Zamboni Google doodle: Clear the ice in this cool, playable game
The game features 8-bit style animation and cheesy video-game music that play as you, the heroic Zamboni driver, work to clear the ice after skaters make a mess. Each level adds complications. You have to clear an increasing number of skate marks from more and more skaters. You need to refuel that Zamboni before you're left marooned center-ice. There are even banana peels (not a normal ice hazard, but whatever) to avoid -- one slip and you'll go spinning off in the wrong direction!
The result is a pretty spectacular ode to the invention that makes clear ice between hockey periods and open skates possible.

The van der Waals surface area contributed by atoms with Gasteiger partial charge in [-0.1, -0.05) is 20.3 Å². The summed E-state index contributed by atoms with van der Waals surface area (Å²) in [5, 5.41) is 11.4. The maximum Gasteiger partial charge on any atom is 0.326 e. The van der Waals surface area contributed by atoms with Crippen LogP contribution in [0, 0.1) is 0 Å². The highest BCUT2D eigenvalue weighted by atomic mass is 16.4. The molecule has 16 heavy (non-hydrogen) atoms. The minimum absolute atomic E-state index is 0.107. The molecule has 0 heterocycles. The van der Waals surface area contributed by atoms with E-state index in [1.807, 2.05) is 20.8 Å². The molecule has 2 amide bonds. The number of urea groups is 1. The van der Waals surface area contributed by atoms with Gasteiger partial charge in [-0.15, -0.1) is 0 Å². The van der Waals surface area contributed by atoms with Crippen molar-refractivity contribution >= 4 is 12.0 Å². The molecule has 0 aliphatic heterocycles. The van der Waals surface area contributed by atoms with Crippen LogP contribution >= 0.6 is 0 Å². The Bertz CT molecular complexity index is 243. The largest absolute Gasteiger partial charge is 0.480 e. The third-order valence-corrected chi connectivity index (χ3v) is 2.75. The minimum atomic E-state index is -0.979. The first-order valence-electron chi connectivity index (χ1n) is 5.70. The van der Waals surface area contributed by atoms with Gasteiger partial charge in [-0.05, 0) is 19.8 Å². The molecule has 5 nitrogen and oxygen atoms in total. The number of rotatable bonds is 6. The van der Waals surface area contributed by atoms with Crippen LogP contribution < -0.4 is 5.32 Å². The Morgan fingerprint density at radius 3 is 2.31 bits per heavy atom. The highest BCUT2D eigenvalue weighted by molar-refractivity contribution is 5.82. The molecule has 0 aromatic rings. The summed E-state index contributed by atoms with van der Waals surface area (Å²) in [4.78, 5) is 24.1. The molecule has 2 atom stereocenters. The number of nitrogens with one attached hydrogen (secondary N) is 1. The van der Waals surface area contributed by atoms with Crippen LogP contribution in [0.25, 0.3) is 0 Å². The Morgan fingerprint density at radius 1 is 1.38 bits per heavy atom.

Frank Zamboni, Jr. was born on Jan. 16, 1901 in Eureka, Utah. Originally the operator of an electrical supply business and ice-making plant, Zamboni and his brother opened an ice rink in California in 1940. He invented the first Zamboni machine in 1949 for use on his own rink and later patented the vehicle in 1953. Since then, more than 10,000 of the machines have been sold to rinks around the world.
Before the invention of the Zamboni, the only way to resurface ice was with hand-spread water from buckets or hoses. This cold and slow task is still common at smaller rinks, while any major ice-skating venue has invested in the expensive but always-awesome Zamboni.